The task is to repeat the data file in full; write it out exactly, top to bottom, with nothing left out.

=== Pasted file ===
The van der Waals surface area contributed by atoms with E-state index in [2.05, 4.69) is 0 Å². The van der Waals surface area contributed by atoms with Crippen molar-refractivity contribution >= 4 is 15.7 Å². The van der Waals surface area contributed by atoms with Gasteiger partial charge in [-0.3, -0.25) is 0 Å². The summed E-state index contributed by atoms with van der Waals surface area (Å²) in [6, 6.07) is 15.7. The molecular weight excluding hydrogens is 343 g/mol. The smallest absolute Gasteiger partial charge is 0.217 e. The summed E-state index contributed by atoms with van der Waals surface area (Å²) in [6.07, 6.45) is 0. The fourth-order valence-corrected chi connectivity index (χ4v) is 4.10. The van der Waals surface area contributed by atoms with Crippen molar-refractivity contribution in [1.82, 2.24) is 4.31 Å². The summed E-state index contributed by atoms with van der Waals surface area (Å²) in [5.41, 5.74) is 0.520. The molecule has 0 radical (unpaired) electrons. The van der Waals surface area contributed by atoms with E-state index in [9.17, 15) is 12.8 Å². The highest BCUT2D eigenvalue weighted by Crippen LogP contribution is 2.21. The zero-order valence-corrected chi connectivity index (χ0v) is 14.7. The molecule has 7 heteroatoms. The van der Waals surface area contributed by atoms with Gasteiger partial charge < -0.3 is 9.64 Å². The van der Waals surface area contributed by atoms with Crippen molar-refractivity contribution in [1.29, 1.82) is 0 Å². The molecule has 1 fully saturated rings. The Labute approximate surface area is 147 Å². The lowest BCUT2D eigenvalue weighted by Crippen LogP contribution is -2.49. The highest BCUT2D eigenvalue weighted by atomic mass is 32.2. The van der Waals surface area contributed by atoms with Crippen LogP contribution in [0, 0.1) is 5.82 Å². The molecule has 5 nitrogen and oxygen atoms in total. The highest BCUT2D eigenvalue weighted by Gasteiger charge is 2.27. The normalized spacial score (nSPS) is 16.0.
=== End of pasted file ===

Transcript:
The van der Waals surface area contributed by atoms with E-state index in [2.05, 4.69) is 0 Å². The van der Waals surface area contributed by atoms with Crippen molar-refractivity contribution >= 4 is 15.7 Å². The van der Waals surface area contributed by atoms with Gasteiger partial charge in [-0.3, -0.25) is 0 Å². The summed E-state index contributed by atoms with van der Waals surface area (Å²) in [6, 6.07) is 15.7. The molecular weight excluding hydrogens is 343 g/mol. The smallest absolute Gasteiger partial charge is 0.217 e. The summed E-state index contributed by atoms with van der Waals surface area (Å²) in [6.07, 6.45) is 0. The fourth-order valence-corrected chi connectivity index (χ4v) is 4.10. The van der Waals surface area contributed by atoms with Crippen molar-refractivity contribution in [1.82, 2.24) is 4.31 Å². The summed E-state index contributed by atoms with van der Waals surface area (Å²) in [5.41, 5.74) is 0.520. The molecule has 0 radical (unpaired) electrons. The van der Waals surface area contributed by atoms with E-state index in [9.17, 15) is 12.8 Å². The highest BCUT2D eigenvalue weighted by Crippen LogP contribution is 2.21. The zero-order valence-corrected chi connectivity index (χ0v) is 14.7. The molecule has 7 heteroatoms. The van der Waals surface area contributed by atoms with Gasteiger partial charge < -0.3 is 9.64 Å². The van der Waals surface area contributed by atoms with Crippen molar-refractivity contribution in [1.29, 1.82) is 0 Å². The molecule has 1 fully saturated rings. The Labute approximate surface area is 147 Å². The lowest BCUT2D eigenvalue weighted by Crippen LogP contribution is -2.49. The highest BCUT2D eigenvalue weighted by atomic mass is 32.2. The van der Waals surface area contributed by atoms with Crippen LogP contribution in [0, 0.1) is 5.82 Å². The molecule has 5 nitrogen and oxygen atoms in total. The highest BCUT2D eigenvalue weighted by Gasteiger charge is 2.27. The normalized spacial score (nSPS) is 16.0.